Broadcasters have led the way in recruitment as well as coverage. Greg Dyke addressed the "hideous" whiteness of the BBC during his brief reign as director-general. But he wasn't alone. In 2001, all the major UK broadcasters announced that they planned to put diversity "right at the heart of the creative process". Clive Jones, then chief executive of Carlton and now of ITV News, became the first chairman of the Cultural Diversity Network, proclaiming: "I'm a commercial broadcaster. I want bums on sofas watching programmes on ITV. Show-me-the-money is an ethic I understand, and one that motivates my programme-makers and sales forces. But the diverse population of Britain will watch programmes only if these are relevant to their lives."
Show-me-the-money is a concept that newspaper proprietors also understand all too well, and the creation of the National Newspaper Diversity Forum is one sign that the issue is being taken seriously. "You only have to see the number of black and brown faces on our screens to realise that the recruitment targets in broadcasting have brought real benefits," Elliott says, "and that hasn't been lost on newspaper managements."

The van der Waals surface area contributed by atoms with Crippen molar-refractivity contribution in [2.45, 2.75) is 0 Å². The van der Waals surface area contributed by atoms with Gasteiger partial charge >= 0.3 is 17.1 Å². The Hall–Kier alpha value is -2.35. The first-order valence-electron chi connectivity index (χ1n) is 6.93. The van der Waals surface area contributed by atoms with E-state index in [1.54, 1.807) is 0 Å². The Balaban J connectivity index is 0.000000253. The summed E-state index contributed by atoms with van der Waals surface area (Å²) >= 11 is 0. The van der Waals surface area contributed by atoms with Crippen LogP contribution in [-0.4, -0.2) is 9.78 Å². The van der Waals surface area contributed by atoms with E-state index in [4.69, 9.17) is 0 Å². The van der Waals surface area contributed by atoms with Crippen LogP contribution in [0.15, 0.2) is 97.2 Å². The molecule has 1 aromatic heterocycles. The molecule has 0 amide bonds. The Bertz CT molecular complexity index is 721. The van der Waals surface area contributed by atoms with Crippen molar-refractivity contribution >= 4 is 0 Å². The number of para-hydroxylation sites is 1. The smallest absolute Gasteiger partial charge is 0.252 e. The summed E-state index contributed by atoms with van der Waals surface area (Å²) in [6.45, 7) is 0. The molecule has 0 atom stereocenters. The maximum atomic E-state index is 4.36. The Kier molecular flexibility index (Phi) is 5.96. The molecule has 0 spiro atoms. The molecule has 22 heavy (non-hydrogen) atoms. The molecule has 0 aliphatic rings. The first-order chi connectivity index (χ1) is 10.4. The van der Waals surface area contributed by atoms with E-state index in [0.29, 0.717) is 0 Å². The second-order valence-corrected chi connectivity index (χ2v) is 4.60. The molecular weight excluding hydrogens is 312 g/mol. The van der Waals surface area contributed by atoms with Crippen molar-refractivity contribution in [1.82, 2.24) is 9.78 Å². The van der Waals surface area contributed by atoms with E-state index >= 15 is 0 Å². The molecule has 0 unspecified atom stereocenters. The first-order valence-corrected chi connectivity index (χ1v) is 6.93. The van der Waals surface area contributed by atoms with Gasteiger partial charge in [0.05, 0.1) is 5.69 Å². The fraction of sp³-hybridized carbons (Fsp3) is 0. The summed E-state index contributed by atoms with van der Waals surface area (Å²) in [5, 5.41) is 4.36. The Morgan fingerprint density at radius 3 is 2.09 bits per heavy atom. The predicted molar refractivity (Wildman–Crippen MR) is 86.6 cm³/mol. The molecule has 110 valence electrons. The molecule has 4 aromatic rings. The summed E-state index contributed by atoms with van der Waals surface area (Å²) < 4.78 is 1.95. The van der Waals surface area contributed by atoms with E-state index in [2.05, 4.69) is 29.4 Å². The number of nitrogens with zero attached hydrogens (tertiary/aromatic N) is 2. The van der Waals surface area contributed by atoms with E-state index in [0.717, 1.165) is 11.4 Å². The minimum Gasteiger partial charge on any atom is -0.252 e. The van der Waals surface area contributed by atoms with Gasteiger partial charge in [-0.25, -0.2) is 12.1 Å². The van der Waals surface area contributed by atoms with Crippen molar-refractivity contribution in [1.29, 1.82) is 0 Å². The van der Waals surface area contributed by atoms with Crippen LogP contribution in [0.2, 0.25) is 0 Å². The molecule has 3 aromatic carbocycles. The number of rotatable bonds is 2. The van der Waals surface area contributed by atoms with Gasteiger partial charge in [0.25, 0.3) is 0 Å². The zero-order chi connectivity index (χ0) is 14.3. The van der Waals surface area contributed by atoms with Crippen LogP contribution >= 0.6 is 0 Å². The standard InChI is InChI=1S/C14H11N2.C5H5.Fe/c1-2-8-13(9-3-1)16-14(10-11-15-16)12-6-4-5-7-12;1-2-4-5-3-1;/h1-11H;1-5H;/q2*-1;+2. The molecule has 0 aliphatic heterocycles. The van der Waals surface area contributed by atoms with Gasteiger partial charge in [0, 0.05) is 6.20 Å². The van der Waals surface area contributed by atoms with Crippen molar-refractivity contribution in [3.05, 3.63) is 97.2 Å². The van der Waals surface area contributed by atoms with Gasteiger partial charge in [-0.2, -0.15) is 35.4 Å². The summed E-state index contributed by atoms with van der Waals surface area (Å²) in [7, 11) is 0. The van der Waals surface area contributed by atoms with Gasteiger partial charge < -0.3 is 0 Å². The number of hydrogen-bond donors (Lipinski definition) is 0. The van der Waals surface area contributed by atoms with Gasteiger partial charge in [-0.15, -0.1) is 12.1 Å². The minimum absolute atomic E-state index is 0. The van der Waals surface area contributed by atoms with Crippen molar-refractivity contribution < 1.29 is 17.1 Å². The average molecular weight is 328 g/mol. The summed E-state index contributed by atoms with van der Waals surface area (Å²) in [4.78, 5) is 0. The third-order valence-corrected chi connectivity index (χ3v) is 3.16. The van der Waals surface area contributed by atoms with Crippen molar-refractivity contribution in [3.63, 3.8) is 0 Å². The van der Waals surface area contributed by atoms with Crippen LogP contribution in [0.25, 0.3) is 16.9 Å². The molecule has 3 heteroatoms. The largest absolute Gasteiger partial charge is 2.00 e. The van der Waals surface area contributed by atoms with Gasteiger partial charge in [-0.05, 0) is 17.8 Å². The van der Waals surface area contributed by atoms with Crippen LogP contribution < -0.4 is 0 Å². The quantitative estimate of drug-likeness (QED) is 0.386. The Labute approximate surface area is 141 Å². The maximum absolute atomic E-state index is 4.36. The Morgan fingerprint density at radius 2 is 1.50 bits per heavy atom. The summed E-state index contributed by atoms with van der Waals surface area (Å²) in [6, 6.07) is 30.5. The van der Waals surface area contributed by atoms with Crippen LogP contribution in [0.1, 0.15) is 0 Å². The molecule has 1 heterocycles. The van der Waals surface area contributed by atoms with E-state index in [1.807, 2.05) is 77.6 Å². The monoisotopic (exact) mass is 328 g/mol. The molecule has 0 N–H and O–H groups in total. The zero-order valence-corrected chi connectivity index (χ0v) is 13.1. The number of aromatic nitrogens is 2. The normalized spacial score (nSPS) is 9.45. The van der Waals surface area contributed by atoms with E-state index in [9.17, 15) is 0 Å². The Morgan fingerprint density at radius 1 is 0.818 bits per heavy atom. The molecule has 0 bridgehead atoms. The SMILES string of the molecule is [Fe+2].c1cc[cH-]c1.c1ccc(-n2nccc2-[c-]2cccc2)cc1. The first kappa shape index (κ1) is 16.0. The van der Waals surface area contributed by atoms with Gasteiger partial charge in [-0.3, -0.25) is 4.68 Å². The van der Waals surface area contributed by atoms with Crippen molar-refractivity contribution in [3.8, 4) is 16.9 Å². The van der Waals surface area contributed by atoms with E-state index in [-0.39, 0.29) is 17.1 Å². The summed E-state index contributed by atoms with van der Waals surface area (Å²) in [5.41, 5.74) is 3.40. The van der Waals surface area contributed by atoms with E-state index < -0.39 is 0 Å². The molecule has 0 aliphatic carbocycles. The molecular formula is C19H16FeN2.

He is also encouraged by the bursaries being offered by the National Council for the Training of Journalists and workshops being set up by the Society of Editors - both aimed at potential recruits from ethnic minorities. Elliott's association with the society goes back a long way. Indeed, he wrote Reporting Diversity on its behalf, having persuaded the Home Office that a publication for journalists should be written by a journalist rather than prescribed by its Media Practitioner Group. "The consultation process with interested parties seemed to take longer than the research and writing," he confides. "Some of the suggestions were so 'right on' that, had we accepted them, most journalists would have taken one look and tossed the book in the bin."